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    ABSTRACT: C2 domains are protein structural modules found in many eukaryotic proteins involved in signal transduction, membrane trafficking, and immune defense. Most of the studied C2 domain-containing proteins are multi-domained in structure, in which the C2 domain is an independently folded motif and plays an essential role in calcium-dependent membrane-targeting. Although C2 domains isolated from intact proteins have been studied for biological functions, no study on natural proteins containing C2 domain only has been documented. In this study, we identified a Scophthalmus maximus protein SmC2P1 that is comprised of a single C2 domain and lacks any other apparent domain structures. The deduced amino acid sequence of SmC2P1 contains 129 residues and shares 36-38% identities with the C2 domains of the perforins of several fish species. Like typical C2 domains, SmC2P1 is predicted to organize into eight beta-strands with a Ca(2+)-binding site located in inter-strand loops. SmC2P1 expression was detected, in deceasing order, in liver, spleen, blood, brain, muscle, kidney, gill, and heart. Experimental challenge of turbot with a bacterial pathogen significantly upregulated SmC2P1 expression in kidney in a time-dependent manner. Recombinant SmC2P1 purified from yeast exhibits no hemolytic activity but binds to pathogen-infected kidney lymphocytes in the presence of calcium. Furthermore, interaction of recombinant SmC2P1 with bacterium-infected lymphocytes reduced bacterial survival. These results indicate that SmC2P1 is a functional protein that is involved in host immune defense against bacterial infection.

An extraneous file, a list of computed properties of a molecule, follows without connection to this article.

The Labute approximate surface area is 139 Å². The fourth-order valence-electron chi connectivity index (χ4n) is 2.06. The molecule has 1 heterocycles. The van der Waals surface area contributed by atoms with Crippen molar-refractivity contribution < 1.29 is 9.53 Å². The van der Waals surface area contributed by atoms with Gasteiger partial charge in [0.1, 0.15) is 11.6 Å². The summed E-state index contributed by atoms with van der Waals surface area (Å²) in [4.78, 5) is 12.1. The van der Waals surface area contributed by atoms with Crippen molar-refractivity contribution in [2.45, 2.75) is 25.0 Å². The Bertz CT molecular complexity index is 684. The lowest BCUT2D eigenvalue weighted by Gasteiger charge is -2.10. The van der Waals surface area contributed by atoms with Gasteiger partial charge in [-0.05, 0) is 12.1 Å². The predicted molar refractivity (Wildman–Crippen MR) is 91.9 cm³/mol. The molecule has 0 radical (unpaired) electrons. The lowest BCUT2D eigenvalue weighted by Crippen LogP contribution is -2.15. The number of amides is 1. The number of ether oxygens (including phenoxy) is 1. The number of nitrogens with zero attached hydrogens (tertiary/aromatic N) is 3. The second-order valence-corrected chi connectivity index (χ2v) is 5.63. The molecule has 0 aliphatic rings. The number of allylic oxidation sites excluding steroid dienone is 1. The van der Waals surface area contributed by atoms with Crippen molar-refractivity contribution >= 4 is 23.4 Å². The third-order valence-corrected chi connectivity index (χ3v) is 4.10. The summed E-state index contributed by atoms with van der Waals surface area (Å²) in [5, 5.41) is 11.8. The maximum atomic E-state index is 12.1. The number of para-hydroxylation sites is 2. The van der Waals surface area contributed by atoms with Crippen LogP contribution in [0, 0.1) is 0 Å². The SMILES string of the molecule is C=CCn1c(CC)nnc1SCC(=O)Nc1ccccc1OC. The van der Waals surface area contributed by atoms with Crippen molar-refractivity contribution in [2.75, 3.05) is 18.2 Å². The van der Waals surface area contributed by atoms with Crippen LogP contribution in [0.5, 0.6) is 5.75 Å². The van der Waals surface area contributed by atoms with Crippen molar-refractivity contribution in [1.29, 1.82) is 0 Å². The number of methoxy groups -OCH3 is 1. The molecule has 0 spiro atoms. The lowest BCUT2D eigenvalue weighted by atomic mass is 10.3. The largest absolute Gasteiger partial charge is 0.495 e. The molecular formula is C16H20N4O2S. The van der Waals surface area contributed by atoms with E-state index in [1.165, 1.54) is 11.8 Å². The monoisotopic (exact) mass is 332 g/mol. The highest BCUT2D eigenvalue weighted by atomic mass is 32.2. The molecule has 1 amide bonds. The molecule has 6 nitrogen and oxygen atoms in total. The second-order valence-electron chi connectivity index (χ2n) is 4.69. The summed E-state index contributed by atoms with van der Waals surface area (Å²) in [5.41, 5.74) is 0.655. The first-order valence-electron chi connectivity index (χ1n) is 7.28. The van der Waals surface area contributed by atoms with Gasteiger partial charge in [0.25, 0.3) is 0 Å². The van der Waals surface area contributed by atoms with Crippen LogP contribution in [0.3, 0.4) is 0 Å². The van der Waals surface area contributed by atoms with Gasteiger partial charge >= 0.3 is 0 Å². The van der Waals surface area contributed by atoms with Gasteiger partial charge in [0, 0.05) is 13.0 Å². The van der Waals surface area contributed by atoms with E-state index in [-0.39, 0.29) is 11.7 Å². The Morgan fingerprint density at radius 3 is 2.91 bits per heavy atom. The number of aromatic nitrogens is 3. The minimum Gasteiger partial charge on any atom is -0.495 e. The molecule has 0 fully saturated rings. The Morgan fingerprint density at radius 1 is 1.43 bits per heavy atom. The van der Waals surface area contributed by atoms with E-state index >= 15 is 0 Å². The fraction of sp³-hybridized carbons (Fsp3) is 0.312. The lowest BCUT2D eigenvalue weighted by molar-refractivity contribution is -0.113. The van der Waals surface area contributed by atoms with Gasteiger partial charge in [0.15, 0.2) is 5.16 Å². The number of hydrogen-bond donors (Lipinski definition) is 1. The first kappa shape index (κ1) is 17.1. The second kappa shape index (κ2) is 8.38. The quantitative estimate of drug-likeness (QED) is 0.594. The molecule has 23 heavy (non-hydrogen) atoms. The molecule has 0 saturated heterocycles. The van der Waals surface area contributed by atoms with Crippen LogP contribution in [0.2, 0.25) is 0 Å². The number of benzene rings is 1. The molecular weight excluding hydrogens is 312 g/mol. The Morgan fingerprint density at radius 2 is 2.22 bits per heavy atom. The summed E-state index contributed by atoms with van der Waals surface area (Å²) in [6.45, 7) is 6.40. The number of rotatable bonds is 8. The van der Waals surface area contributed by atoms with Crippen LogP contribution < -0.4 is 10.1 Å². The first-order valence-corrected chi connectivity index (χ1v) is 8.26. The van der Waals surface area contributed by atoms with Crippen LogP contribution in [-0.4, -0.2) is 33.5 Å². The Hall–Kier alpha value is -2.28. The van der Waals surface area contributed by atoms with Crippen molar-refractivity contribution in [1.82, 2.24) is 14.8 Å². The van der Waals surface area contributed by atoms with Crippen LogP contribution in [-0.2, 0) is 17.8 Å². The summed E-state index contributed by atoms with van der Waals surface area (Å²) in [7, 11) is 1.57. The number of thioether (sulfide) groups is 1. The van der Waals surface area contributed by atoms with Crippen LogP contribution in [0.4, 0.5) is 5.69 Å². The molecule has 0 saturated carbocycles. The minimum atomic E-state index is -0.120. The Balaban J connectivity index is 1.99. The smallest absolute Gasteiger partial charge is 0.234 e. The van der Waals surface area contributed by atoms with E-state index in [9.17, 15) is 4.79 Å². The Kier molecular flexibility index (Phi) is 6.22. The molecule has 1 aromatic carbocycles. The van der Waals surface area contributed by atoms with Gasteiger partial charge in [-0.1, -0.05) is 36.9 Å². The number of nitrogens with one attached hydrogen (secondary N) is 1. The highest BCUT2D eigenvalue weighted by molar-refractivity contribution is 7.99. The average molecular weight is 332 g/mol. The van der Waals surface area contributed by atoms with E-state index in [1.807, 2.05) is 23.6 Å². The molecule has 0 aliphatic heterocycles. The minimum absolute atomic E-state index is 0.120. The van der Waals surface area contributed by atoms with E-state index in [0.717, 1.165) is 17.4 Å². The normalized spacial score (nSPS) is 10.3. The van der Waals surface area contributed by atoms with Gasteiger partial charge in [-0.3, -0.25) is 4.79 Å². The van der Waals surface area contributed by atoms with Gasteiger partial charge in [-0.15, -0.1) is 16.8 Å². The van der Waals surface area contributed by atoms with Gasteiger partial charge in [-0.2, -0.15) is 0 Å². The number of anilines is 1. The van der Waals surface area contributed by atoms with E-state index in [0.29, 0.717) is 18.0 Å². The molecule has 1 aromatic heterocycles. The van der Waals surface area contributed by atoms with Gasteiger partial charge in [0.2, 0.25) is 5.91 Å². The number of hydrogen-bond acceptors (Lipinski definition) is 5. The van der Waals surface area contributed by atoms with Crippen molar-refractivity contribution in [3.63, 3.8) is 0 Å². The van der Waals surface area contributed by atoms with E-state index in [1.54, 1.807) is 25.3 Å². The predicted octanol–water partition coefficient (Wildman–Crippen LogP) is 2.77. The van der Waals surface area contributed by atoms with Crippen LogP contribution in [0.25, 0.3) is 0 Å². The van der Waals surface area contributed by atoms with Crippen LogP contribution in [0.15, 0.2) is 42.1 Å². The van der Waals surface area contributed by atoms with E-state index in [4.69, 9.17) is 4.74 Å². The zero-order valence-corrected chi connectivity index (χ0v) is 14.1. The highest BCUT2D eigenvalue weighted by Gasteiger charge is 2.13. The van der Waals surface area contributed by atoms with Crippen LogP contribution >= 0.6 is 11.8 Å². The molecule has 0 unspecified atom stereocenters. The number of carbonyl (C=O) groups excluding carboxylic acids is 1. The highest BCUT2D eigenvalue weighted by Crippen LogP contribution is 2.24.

No preview · Article · Nov 2010 · Fish & Shellfish Immunology